Comprising musicians from the UK and India, this collection of track offers a rarely-tapped spin on the concept of the Asian fusion genre – Western rock and indie played by Eastern artists.
The instrumentation remains solid as the album meanders from track-to-track, and the influences from the West are apparent in the guitar riffs, organ swirls, saxophone phrases and drum patterns. Close your eyes and at points you’d think you were listening to a British beat combo meeting American funk masters.
There are, however, a few flaws to be found. Hegarty’s Mockney-esque vocals which are adopted in the title track, ‘Don’t Need No Sunshine’ and the Sham 69-a-like ‘Wrote A Book’ threaten to push the band in the direction of parody, are restrained for most of the album. His attempts at scowling vowels on ‘Crazy Situation’ also veer the track to a similar destination; however, its smooth saxophone introduction, hypnotic bassline and tender backing vocals – not to mention its subject – are truly redeeming characteristics.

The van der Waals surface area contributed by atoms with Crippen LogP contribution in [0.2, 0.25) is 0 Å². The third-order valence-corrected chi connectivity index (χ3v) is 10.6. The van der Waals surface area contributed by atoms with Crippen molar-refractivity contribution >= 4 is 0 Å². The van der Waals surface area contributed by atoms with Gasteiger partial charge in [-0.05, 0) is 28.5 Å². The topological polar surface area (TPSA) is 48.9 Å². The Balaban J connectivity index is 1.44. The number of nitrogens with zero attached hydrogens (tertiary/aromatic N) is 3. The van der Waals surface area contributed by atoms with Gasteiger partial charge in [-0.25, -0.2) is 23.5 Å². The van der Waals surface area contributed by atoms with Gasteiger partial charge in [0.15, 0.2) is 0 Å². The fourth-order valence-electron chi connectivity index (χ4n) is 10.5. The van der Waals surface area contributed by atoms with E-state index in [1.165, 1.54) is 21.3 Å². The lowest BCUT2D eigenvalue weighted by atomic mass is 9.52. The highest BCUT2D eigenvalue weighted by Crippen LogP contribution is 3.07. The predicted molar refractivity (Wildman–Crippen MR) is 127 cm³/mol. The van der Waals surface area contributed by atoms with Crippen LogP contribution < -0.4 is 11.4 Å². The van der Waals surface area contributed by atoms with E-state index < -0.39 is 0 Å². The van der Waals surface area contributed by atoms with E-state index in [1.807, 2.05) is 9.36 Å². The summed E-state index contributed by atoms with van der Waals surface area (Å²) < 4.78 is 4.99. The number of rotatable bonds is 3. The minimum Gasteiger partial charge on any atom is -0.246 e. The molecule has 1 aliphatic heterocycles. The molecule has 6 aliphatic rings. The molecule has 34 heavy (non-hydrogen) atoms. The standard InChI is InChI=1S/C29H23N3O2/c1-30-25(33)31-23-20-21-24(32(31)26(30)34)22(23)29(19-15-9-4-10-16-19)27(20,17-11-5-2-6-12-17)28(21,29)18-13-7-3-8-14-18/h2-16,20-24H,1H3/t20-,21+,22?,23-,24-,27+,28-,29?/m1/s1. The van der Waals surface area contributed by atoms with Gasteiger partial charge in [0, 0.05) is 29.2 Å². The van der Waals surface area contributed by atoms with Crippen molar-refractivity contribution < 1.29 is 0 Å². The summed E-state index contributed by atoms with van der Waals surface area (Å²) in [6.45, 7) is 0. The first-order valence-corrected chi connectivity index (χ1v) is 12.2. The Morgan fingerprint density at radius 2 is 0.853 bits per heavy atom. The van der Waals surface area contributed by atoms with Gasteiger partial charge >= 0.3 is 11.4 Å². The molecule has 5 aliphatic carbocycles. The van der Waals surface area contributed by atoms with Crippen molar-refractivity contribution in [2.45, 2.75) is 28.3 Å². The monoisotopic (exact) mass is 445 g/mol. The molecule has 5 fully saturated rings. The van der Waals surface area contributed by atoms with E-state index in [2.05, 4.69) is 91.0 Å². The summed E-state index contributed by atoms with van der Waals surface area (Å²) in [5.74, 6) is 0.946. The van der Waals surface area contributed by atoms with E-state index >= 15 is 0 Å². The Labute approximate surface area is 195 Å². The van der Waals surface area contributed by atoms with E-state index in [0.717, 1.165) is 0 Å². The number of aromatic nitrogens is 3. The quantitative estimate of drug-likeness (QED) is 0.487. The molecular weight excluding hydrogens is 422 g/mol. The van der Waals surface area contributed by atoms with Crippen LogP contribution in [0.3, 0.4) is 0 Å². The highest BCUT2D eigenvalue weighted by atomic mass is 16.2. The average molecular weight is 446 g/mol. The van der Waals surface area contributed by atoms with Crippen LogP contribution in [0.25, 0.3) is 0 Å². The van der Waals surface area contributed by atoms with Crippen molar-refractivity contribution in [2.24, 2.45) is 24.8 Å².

Another personal niggle of ‘Last Hippie Standing’ is the sometimes juvenile lyrics which undermine the intricate rhythms. ‘Lucy Lucy’ and ‘Baby World’ are cases in point, with lines such as if the band threw together random couplets as an afterthought to their jam sessions. One must bear in mind, however, the band’s popularity in India is proof enough that their lyrics are accessible to non-fluent English markets.
The scant Asian musical motifs which emerge, such as sitar tabs in ‘Indian Run’, definitely don’t stick out as sore thumbs at all, acting as a means of transporting the listener on an Oriental voyage through the subcontinent.
Highlight of the album is ‘What Do You Want From Me?’, where backing vocalist Ava Hegarty steps up to share the lead with father John; the interplay between male and female voices demonstrates the band can blend voice(s) and rhythm without one overpowing the other.
‘Last Hippie Standing’ is probably best heard when performed in concert on a Goan beach – there and then, the resultant atmosphere may allow the songs to develop a new life beyond the distractions of a Western ear on a rainy day.
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